Will you be competing more with yourself, a time goal, or with your competitors?
Totally competing for a time goal. The time goal is important for me because I am using this as a prep race for the Spartathlon in 2018. If I can run my goal time with fairly even splits, then I know I am on the right track to do well at Spartathlon. And of course, there is the competition with yourself too. There is always the point where it gets hard, and you have to really dig deep.
How do you handle the inevitable mental lows during the long ultras?
I listen to music. I have tried it at the last few races and am still learning when to use it for the best effect. My playlist gets me super energized and hyper-focused. I latch on to the beat and don't let go. At races where I don't have access to music, I think about my goals that I want to reach and that helps me get through it. At 24 Hour Nationals in 2015, I was super close to my goal of 140 miles, which was the qualifier for the National Team. I was completely exhausted but pushed my last two miles at 7 minute pace and made the cut with just over 140 miles.
You seem to like the timed events. What draws you specifically to the timed race formats?
I think what draws me to those events is that they are mentally very challenging. Also, they are usually not technical, which suits me. All I have to do is to switch to auto-pilot and let the sufferfest begin. I love to be in the pain cave. The ultimate goal is still making the US 24 Hour Team. Those guys are really good (obviously), and I still need to learn and compete at a higher level for some more time before I can be more of a contender.
What are the major differences in training and competing in a 24 hour race compared to a 100 mile race?
I think some speed training is required to do well at 100s, at least for the races that need less technical skills. For 24 hours, those take much more patience due to the slower pace. So the training contains a lot of slow miles and many hours on your feet. Weekly mileage is similar but achieved with different paces. Also, I think that core strength is very important for 24 hour races.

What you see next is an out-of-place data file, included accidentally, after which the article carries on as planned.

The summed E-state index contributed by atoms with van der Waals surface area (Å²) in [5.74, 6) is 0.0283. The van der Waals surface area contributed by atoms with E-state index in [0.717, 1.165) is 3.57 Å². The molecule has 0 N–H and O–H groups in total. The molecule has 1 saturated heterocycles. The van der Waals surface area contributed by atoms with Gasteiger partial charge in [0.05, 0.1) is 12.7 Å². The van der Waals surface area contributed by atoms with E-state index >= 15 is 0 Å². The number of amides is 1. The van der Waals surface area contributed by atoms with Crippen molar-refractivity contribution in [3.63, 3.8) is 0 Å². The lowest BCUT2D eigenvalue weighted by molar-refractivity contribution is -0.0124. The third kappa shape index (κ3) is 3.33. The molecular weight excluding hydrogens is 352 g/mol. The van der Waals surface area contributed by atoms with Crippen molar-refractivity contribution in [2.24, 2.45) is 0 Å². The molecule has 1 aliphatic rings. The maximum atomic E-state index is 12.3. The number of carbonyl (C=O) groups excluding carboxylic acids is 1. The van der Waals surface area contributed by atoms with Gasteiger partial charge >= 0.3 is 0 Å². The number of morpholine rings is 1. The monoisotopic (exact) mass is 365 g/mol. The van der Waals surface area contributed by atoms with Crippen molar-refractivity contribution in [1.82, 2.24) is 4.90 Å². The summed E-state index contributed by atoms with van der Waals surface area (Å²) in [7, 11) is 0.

How do you structure your training? What's your philosophy? Do you follow any specific coaching style/philosophy?
I follow exactly what the coach (Scott Wietecha) says. I never question it. It has served me well so far, and he seems to know exactly what I am capable of, more so than I do. Some units look nuts, and I think that I can't do it. But I work hard anyway and usually manage the workload. So the philosophy is to trust the process and the coach. It is easy to get carried away and train like crazy and get greedy, which usually causes exhaustion or injury. It takes patience and time to train hard for months without straying away from the ultimate goal.
In terms of structure, I always run right after I get up early. The roads are empty, and my head is clear, which allows me to focus on the workout fully. The second run is right after work, and that helps me to wind down after a day at work. Also, planning training around work and family is super important. I tell Scott how the coming week is going to look and then he plans the workouts. That way I can balance my time with other commitments, training, and recovery.
Any major goals for 2018 and beyond?
The big goal for 2018 is the Spartathlon in Greece. I am pretty certain that I can be on the team (the US Team has 25 spots), thanks to my 2017 Run4Water performance. Just finishing Spartathlon would be fantastic, as it is one of the hardest long-distance races out there. However, I will leave everything on the course and make sure to represent the US as best as possible. Beyond, in about 2-3 years I want to run the Atacama Crossing, a multi-day race that is mostly self-supported through the Atacama desert in Chile. In addition, I want to be more involved in volunteering for Achilles Nashville, which is a non-profit that helps athletes with disabilities train and compete in races. I really love volunteering and being a part of that group.
Disregard current fitness, specificity in training, and travel logistics. Pick a race you have done in the past to run again based purely on the joy of the course, race day experience, and challenge.
I think my most joyful race was Yamacraw 50k. The course was just so beautiful that it caused me to stop and admire the beauty for a bit on several occasions. It is located in the Big South Fork area in Kentucky. We camped that weekend and just enjoyed being outside. The race is very well organized, and the after-party includes live music and BBQ, which adds to the whole experience.